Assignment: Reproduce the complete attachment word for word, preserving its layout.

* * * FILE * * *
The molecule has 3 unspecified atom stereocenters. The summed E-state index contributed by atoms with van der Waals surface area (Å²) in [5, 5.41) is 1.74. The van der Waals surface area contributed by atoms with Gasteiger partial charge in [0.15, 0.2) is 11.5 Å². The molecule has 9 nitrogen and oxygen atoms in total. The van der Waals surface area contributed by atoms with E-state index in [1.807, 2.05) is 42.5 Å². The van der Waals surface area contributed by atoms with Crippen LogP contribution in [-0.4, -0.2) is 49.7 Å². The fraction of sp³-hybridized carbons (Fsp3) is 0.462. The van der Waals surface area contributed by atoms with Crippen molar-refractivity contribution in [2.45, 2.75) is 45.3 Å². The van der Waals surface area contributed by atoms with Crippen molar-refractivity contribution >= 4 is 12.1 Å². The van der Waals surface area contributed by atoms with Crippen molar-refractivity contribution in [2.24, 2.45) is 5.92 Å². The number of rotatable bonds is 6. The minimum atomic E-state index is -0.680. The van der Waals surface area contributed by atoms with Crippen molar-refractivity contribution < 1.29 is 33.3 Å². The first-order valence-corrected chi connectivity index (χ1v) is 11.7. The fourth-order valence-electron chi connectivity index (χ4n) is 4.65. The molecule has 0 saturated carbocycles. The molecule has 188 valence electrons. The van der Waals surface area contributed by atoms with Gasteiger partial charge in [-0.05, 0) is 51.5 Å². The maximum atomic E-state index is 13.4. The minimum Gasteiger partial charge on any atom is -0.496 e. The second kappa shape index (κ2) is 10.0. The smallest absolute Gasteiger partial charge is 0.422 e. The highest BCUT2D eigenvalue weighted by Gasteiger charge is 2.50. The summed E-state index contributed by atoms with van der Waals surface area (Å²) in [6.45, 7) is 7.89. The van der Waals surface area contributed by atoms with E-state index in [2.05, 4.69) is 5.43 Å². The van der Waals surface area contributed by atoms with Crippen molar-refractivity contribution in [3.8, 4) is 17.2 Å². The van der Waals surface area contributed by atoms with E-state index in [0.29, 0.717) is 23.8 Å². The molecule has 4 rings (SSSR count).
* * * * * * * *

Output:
The molecule has 3 unspecified atom stereocenters. The summed E-state index contributed by atoms with van der Waals surface area (Å²) in [5, 5.41) is 1.74. The van der Waals surface area contributed by atoms with Gasteiger partial charge in [0.15, 0.2) is 11.5 Å². The molecule has 9 nitrogen and oxygen atoms in total. The van der Waals surface area contributed by atoms with E-state index in [1.807, 2.05) is 42.5 Å². The van der Waals surface area contributed by atoms with Crippen LogP contribution in [-0.4, -0.2) is 49.7 Å². The fraction of sp³-hybridized carbons (Fsp3) is 0.462. The van der Waals surface area contributed by atoms with Crippen molar-refractivity contribution in [2.45, 2.75) is 45.3 Å². The van der Waals surface area contributed by atoms with Crippen molar-refractivity contribution >= 4 is 12.1 Å². The van der Waals surface area contributed by atoms with Crippen molar-refractivity contribution in [2.24, 2.45) is 5.92 Å². The number of rotatable bonds is 6. The minimum atomic E-state index is -0.680. The van der Waals surface area contributed by atoms with Crippen molar-refractivity contribution < 1.29 is 33.3 Å². The first-order valence-corrected chi connectivity index (χ1v) is 11.7. The fourth-order valence-electron chi connectivity index (χ4n) is 4.65. The molecule has 0 saturated carbocycles. The molecule has 188 valence electrons. The van der Waals surface area contributed by atoms with Gasteiger partial charge in [-0.05, 0) is 51.5 Å². The maximum atomic E-state index is 13.4. The minimum Gasteiger partial charge on any atom is -0.496 e. The second kappa shape index (κ2) is 10.0. The smallest absolute Gasteiger partial charge is 0.422 e. The highest BCUT2D eigenvalue weighted by Gasteiger charge is 2.50. The summed E-state index contributed by atoms with van der Waals surface area (Å²) in [6.45, 7) is 7.89. The van der Waals surface area contributed by atoms with E-state index in [2.05, 4.69) is 5.43 Å². The van der Waals surface area contributed by atoms with Crippen molar-refractivity contribution in [3.8, 4) is 17.2 Å². The van der Waals surface area contributed by atoms with E-state index in [0.29, 0.717) is 23.8 Å². The molecule has 4 rings (SSSR count).